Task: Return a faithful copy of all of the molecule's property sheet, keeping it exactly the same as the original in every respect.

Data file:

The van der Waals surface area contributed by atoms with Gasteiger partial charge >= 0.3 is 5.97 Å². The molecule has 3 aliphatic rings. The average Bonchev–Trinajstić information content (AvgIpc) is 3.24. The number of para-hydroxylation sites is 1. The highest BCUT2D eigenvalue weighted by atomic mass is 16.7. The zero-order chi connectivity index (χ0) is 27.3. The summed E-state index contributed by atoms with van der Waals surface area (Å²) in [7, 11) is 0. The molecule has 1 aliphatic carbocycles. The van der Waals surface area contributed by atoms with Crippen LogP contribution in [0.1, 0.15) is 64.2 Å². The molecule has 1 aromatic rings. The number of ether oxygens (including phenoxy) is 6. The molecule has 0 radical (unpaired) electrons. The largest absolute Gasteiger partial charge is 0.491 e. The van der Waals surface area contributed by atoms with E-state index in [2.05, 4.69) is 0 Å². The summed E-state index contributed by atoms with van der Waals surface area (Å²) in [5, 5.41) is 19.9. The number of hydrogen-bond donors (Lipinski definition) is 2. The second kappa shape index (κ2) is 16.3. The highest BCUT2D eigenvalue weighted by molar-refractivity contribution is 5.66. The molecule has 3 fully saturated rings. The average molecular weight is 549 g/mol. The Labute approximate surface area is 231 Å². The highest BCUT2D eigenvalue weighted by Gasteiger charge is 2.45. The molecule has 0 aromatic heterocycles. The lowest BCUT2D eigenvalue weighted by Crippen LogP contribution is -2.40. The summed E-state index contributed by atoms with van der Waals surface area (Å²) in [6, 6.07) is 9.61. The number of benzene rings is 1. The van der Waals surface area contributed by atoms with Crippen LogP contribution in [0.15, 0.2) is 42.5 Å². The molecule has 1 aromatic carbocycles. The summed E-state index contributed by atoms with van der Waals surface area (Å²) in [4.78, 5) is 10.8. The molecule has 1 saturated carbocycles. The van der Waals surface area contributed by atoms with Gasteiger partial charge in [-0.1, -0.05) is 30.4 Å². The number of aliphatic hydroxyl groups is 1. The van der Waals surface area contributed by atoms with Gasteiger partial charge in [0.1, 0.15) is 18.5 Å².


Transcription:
The van der Waals surface area contributed by atoms with Gasteiger partial charge >= 0.3 is 5.97 Å². The molecule has 3 aliphatic rings. The average Bonchev–Trinajstić information content (AvgIpc) is 3.24. The number of para-hydroxylation sites is 1. The highest BCUT2D eigenvalue weighted by atomic mass is 16.7. The zero-order chi connectivity index (χ0) is 27.3. The summed E-state index contributed by atoms with van der Waals surface area (Å²) in [7, 11) is 0. The molecule has 1 aliphatic carbocycles. The van der Waals surface area contributed by atoms with Crippen LogP contribution in [0.1, 0.15) is 64.2 Å². The molecule has 1 aromatic rings. The number of ether oxygens (including phenoxy) is 6. The molecule has 0 radical (unpaired) electrons. The largest absolute Gasteiger partial charge is 0.491 e. The van der Waals surface area contributed by atoms with E-state index in [2.05, 4.69) is 0 Å². The summed E-state index contributed by atoms with van der Waals surface area (Å²) in [5, 5.41) is 19.9. The number of hydrogen-bond donors (Lipinski definition) is 2. The second kappa shape index (κ2) is 16.3. The highest BCUT2D eigenvalue weighted by molar-refractivity contribution is 5.66. The molecule has 3 fully saturated rings. The average molecular weight is 549 g/mol. The Labute approximate surface area is 231 Å². The highest BCUT2D eigenvalue weighted by Gasteiger charge is 2.45. The molecule has 0 aromatic heterocycles. The lowest BCUT2D eigenvalue weighted by Crippen LogP contribution is -2.40. The summed E-state index contributed by atoms with van der Waals surface area (Å²) in [6, 6.07) is 9.61. The number of benzene rings is 1. The van der Waals surface area contributed by atoms with Crippen LogP contribution in [0.15, 0.2) is 42.5 Å². The molecule has 1 aromatic carbocycles. The summed E-state index contributed by atoms with van der Waals surface area (Å²) in [4.78, 5) is 10.8. The molecule has 1 saturated carbocycles. The van der Waals surface area contributed by atoms with Gasteiger partial charge in [-0.1, -0.05) is 30.4 Å². The number of aliphatic hydroxyl groups is 1. The van der Waals surface area contributed by atoms with Gasteiger partial charge in [0.1, 0.15) is 18.5 Å².